The Calming Mineral
Magnesium is often referred to as ‘the calming mineral’ because it can have that effect on the mind and body. It is what helps your muscle cells relax and is involved in over 300 biochemical reactions in the body. It helps to calm the nervous system and prevent the production of excess cortisol. It is involved in blood sugar metabolism. Low levels of magnesium have been shown to increase insulin resistance, commonly found with PCOS, estrogen dominance, and other hormone imbalance issues. Some of the symptoms of magnesium deficiency can manifest as irritability, restlessness, a lack of concentration, and fatigue.
Magnesium deficiency is also increasing due to a decline of magnesium in our food sources over the years. There are reports that estimate that magnesium content in vegetables has seen declines up to 80% since the pre-1950 figures! This important mineral is one that even those on a very healthy diet may need to supplement with in order to get optimal amounts. There are many different forms, and they have various purposes. I tend to recommend magnesium glycinate. When magnesium is chelated to glycine, it not only absorbs well, but glycine is also a calming amino acid and we don’t tend to get enough glycine in the diet anyway. It can help with sleep so feel free to take it before bed. Another option is to take it in the morning or in divided doses throughout the day.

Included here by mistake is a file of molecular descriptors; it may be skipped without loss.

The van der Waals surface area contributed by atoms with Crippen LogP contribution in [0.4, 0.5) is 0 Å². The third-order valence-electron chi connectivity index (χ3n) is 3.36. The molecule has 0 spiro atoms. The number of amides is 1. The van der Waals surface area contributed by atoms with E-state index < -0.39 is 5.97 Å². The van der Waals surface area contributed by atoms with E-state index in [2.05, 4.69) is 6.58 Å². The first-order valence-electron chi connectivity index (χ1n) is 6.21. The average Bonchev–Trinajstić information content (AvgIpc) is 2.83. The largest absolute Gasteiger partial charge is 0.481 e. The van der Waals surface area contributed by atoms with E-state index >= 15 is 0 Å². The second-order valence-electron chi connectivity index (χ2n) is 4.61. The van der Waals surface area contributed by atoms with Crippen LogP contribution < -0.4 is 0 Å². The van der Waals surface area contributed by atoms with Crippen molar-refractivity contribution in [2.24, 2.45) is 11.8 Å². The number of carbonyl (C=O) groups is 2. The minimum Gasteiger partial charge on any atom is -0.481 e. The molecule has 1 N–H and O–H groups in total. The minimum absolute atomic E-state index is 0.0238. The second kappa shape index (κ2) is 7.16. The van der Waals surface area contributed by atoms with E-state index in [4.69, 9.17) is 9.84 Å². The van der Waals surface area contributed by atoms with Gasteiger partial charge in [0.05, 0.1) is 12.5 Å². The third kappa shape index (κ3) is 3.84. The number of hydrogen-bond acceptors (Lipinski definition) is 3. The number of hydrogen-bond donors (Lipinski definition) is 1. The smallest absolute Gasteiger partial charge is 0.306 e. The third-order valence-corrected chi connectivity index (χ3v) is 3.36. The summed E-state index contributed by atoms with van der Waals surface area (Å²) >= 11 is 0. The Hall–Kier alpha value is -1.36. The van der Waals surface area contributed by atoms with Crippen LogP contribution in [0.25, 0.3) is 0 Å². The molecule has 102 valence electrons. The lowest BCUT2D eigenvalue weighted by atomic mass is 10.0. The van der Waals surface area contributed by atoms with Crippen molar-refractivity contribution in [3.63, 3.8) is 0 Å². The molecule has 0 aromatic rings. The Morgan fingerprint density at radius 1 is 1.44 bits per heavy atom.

Did you know vitamin D acts as a hormone in the body? Thus, it is a must for hormones to be in harmony. It works to regulate estrogen levels and is important for mood support. It’s been found that the lower the vitamin D, the more depressed people can be, and that the more they increased their levels to an optimal point, the better they felt.